Phil and Deven recently attended the American Evaluation Association’s annual conference (#Eval22) in New Orleans, LA. Consciously, they took a few weeks to process and reflect on the experience – take a look at some of their initial takeaways from this year’s return to in-person conference:
What were your expectations going into this year’s conference?
I’m not sure what I expected this year. This was the first time that Viable has exhibited at AEA, so I suppose I just expected to meet lots of good people wandering around the exhibitor hall.
Honestly, my expectations were a bit unclear for the conference itself – it felt like in many ways we were coming back together as if the past several years hadn’t happened. The return with near pre-pandemic design felt uncomfortable, as I think many folks reflected before, during, and after the conference. However, I did notice that the previous expectations that I held for myself were in a bit of flux as I rejoin new and familiar colleagues in the field at an in-person gathering.
How were those expectations challenged?
Clearly, we are navigating a world that was torn apart over the past few years by a pandemic. I think it is going to take a few more years for our community (and others) to feel completely comfortable with the idea of convening for a multi-day in-person conference. That said, it seemed like a really great turnout at the conference, and I look forward to seeing what Indianapolis will look like!
As I mentioned, some of my expectations shifted and in some ways, there was some discomfort around this. More specifically, I felt inclined to return to old ways of conferencing – where I found myself coming and going in early hours, attending as many sessions as I could, and connecting with as many folks as possible.
I had to recenter a bit. Remind myself things were different. There was a conscious decision to be gentle with myself and to hold onto what I had come to appreciate about our time away from in-person events – for example, getting a full night of sleep, choosing a couple key sessions, dedicating ample time to reflect and sit with myself, and ensuring I prioritized relationships (but not at the expense of the aforementioned). So, you could say the challenge or conflict was positive – even if it meant feeling like I was swimming against the norm.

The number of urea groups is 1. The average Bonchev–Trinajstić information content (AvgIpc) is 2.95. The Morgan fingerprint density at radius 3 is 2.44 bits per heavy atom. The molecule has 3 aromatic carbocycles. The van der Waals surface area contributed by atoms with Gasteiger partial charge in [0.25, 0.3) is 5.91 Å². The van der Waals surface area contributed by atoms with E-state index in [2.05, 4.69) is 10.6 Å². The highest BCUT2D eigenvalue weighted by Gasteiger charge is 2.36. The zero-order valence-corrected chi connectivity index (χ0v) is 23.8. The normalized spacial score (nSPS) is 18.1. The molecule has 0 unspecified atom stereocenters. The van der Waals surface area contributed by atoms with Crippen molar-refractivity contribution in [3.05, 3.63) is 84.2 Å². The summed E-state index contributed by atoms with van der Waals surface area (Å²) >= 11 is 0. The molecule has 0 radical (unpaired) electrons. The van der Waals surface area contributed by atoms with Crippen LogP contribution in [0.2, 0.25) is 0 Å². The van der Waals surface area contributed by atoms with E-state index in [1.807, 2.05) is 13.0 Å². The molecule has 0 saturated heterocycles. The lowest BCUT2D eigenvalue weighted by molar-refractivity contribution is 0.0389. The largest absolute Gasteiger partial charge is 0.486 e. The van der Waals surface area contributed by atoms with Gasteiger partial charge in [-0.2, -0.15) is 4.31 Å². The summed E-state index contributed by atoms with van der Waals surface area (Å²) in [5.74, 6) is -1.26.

What were you most excited about?
It has been several years since I attended an in-person conference. I was definitely most excited about the opportunity to network with new folks, and have face time with old friends. That, plus New Orleans is always fun!
Honestly, seeing my evaluation friend-family. Virtual connections were amazing and in some ways, it felt like no time had passed since seeing all of them…but the hugs and the warmth of their voices in person was refreshing and energizing. I missed my people.
What about the conference was the most memorable for you?
We were there to get the word out about our new IRB service – VIRB. I think my greatest memory is really just an observation of how well it was received. Our professional colleagues and counterparts recognized the value of what we are trying to accomplish with VIRB – an affordable and accessible option for researchers and evaluators that don’t necessarily have an IRB to go to.
A few things stuck out to me – one of which is that we haven’t quite figured out what our return post-pandemic should look and feel like. This is something that I think is less about getting it “right” and more about a dedication to the reimagination and envisioning.
The other was the opportunity to have some “real estate” at the conference and share more about our federal registered Institutional Review Board, VIRB. I’m excited that so many people got it and validated the need for some [positive] disruption of this process that is often antiquated, exclusive, and out of touch with evaluation and community research.
Lastly, I touched on it earlier – relationships are everything. They’re so important to tend and nurture, and in all the noise of returning that can be lost. Visiting with colleagues – familiar and new – affirms the importance of making connections a priority. The other “stuff” that falls into the productivity and consumption bucket can wait.